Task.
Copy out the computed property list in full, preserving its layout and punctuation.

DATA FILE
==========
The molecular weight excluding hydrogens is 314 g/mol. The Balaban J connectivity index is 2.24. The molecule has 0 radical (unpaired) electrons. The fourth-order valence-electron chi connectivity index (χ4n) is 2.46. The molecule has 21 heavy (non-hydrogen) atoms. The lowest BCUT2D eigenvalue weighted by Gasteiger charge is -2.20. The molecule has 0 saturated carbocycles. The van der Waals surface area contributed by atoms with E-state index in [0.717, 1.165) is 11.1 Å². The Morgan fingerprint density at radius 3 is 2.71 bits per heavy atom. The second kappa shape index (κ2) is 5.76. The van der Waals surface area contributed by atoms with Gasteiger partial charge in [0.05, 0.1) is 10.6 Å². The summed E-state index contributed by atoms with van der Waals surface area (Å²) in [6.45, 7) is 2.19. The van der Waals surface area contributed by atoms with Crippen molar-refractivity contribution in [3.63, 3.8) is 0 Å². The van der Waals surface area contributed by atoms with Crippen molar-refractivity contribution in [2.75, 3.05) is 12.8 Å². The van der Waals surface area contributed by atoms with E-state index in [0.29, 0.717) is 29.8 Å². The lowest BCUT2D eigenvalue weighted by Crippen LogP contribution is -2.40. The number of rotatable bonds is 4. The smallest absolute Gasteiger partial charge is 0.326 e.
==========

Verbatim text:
The molecular weight excluding hydrogens is 314 g/mol. The Balaban J connectivity index is 2.24. The molecule has 0 radical (unpaired) electrons. The fourth-order valence-electron chi connectivity index (χ4n) is 2.46. The molecule has 21 heavy (non-hydrogen) atoms. The lowest BCUT2D eigenvalue weighted by Gasteiger charge is -2.20. The molecule has 0 saturated carbocycles. The van der Waals surface area contributed by atoms with E-state index in [0.717, 1.165) is 11.1 Å². The Morgan fingerprint density at radius 3 is 2.71 bits per heavy atom. The second kappa shape index (κ2) is 5.76. The van der Waals surface area contributed by atoms with Gasteiger partial charge in [0.05, 0.1) is 10.6 Å². The summed E-state index contributed by atoms with van der Waals surface area (Å²) in [6.45, 7) is 2.19. The van der Waals surface area contributed by atoms with Crippen molar-refractivity contribution in [3.63, 3.8) is 0 Å². The van der Waals surface area contributed by atoms with Crippen molar-refractivity contribution in [2.75, 3.05) is 12.8 Å². The van der Waals surface area contributed by atoms with E-state index in [0.29, 0.717) is 29.8 Å². The lowest BCUT2D eigenvalue weighted by Crippen LogP contribution is -2.40. The number of rotatable bonds is 4. The smallest absolute Gasteiger partial charge is 0.326 e.